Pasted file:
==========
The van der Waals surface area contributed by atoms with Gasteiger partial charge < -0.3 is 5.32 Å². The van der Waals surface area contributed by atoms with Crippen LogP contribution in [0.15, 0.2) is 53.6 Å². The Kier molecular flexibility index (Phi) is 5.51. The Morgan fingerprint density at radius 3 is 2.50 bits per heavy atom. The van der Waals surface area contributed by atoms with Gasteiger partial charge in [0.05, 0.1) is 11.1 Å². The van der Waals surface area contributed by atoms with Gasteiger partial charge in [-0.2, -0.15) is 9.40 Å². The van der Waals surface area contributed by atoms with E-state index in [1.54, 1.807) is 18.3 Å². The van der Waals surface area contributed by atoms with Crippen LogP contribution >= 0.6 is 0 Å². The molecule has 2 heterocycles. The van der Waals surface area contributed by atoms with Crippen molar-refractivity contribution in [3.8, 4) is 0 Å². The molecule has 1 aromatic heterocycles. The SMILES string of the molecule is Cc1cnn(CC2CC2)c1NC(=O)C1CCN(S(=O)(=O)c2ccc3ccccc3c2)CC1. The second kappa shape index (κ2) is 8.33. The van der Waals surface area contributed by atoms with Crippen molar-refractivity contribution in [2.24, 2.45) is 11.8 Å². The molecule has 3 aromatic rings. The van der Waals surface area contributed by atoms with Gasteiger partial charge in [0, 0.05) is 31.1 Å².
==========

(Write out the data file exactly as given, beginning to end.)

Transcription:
The van der Waals surface area contributed by atoms with Gasteiger partial charge < -0.3 is 5.32 Å². The van der Waals surface area contributed by atoms with Crippen LogP contribution in [0.15, 0.2) is 53.6 Å². The Kier molecular flexibility index (Phi) is 5.51. The Morgan fingerprint density at radius 3 is 2.50 bits per heavy atom. The van der Waals surface area contributed by atoms with Gasteiger partial charge in [0.05, 0.1) is 11.1 Å². The van der Waals surface area contributed by atoms with Gasteiger partial charge in [-0.2, -0.15) is 9.40 Å². The van der Waals surface area contributed by atoms with E-state index in [1.54, 1.807) is 18.3 Å². The van der Waals surface area contributed by atoms with Crippen LogP contribution >= 0.6 is 0 Å². The molecule has 2 heterocycles. The van der Waals surface area contributed by atoms with Crippen molar-refractivity contribution in [3.8, 4) is 0 Å². The molecule has 1 aromatic heterocycles. The SMILES string of the molecule is Cc1cnn(CC2CC2)c1NC(=O)C1CCN(S(=O)(=O)c2ccc3ccccc3c2)CC1. The second kappa shape index (κ2) is 8.33. The van der Waals surface area contributed by atoms with Crippen molar-refractivity contribution in [2.24, 2.45) is 11.8 Å². The molecule has 3 aromatic rings. The van der Waals surface area contributed by atoms with Gasteiger partial charge in [0, 0.05) is 31.1 Å².